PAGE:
How To Clean a Landscape Drain
Ever wonder why your yard is always muddy? Stepping in a yard that causes muddy shoes and wet socks is never fun. Muddy and messy yards can be caused by multiple things like improper grading, water-retaining soil, and multiple other problems. Another problem that can cause your lawn to retain more water than necessary is a clogged landscape drain.
What Are Landscape Drain?
Landscape drains go by many different names such as catch basins, area drain, or drainage basins. Landscape drains are helpful in areas that retain a lot of water. Landscape drains are the similar to floor drains such as shower drains. They usually look like a metal grate and they are usually located at low points in your landscape. The purpose of a drainage basin is to collect water. Landscape drains can take the water away from your lawn and make your yard less moist.
How to Unclog a Landscape Drain:
To clean out a landscape drain you must first retrieve all the tools that would be needed to complete the job. Tools you will need include things such as a screwdriver, a pair of gloves, a shop vacuum, and a garden hose. After that, you should make sure that there is no debris blocking the top of the drain. For the next step, you can remove as much debris with gloves as possible. If you cannot reach the rest of the debris, you can use a shop vacuum to suck out the rest of the debris. After you have cleaned out all that you can, you can wash the rest of the twigs, dirt, and build up out with a hose. Finally once you are done cleaning it, you can put it back on the cover, and you are done.
Ways to Prevent Basins From Clogging In The Future:
Make sure that you regularly clean out your gutters. Keeping your gutters clean will prevent extra leaves, branches, and dirt from clogging your drainage grates or drainage system. Additionally, you should remove any large plants or rocks surrounding the drain so that water may enter.
Prune and Mulch
It is time for the final pruning of the year when your plants stop growing. This will not only keep the exterior of your home looking great for the next few months, it also keeps your home from getting mildew and fungus on it. By keeping a one to two foot gap between your home and your shrubs, you will help ensure proper airflow and keep the mildew and mold away. It is a great time to trim dead tree branches. You will allow more sunlight to warm your home and you remove the danger of those branches falling due to winter storms.
Mulching after your final pruning will keep your landscape looking fresh for the winter and will conceal any leaves you "forgot" to pick up. It will also prevent splashing from rain hitting the soil which can cause diseases in plants.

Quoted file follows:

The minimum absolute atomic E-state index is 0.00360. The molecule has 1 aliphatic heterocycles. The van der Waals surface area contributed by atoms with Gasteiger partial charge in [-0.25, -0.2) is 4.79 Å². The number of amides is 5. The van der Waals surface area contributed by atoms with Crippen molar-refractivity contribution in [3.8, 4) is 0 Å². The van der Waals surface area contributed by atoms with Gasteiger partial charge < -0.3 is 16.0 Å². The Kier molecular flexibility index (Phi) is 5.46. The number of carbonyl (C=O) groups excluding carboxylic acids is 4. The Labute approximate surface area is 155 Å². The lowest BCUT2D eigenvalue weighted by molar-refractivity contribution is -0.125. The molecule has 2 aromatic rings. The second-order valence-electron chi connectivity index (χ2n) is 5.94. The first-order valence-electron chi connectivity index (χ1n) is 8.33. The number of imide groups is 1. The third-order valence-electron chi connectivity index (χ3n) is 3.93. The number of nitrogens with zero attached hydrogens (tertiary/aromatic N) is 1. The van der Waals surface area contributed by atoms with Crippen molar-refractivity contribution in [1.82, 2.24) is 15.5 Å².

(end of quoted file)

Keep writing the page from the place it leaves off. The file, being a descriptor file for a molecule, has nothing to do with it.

Clean Out Those Gutters
Lets be honest, most of us still have leaves in our gutters from last fall. The decomposing leaves in your gutters are home to insects, mold and mildew. They also hold water directly against your house causing wood rot and corrosion. Lets not forget that all the leaves stop the gutters from doing what they were installed to do in the first place.
To remove the leaves from your gutters, you can get a sturdy ladder and a plastic scoop fashioned from an empty jug with a handle. If you have some non-slip boots and a roof that isn't very steep, you can use a leaf blower.
Pressure Wash Your Home
Cleaning your home with a pressure washer will not only have your home looking great for the winter, but also expose openings and chipping paint. Additionally, by removing the excess dirt and grime you will remove the places for algae and water to sit.
After pressure washing your home, you may have areas with cracked, chipped or peeled paint. It is a great time to scrape and sand those areas down and use some touch up paint to shore your home up for winter. Those areas are places where moisture will penetrate the wood and cause rot which will be a much more expensive and time consuming repair.
Wrap your pipes with an insulated wrap. Use insulated covering over all of your outdoor water outlet. This is one of the easiest things to do and can save you the biggest headache, as anyone who has had a cracked water pipe will tell you. If you have a raised house, be sure your exposed pipes under your house are also wrapped. Check your air conditioning ducts for tears or cracks also. Every year there seems to be a rush on these insulated coverings the first week freezing temperatures are expected, so beat the rush.
Seal cracks and gaps
This is the big one. Really searching for and fixing these will save you a ton on your heating bill this winter. Be sure to check anywhere there is an opening in your home: doors, windows, attic pull down doors, garage doors, recessed lighting, and anywhere pipe first enters or exits your house. Weather stripping the bottom of your doors is a great place to start as a worn weather strip is a large area for heat to your home's interior. There is a fabric tent for your attic door that adds additional insulation to keep your home a steady temperature without having to run the heater unnecessarily.
Insulate Your Attic
Check your attic's insulation. If you can see your rafters, you don't have enough insulation. Also, loose fill insulation, like the one shown, lose their insulating ability over time as they settle. If you haven't added insulation in your attic in a while, now is a great time to look into it. More information on insulating and weather proofing can be found on the Department of Energy's website.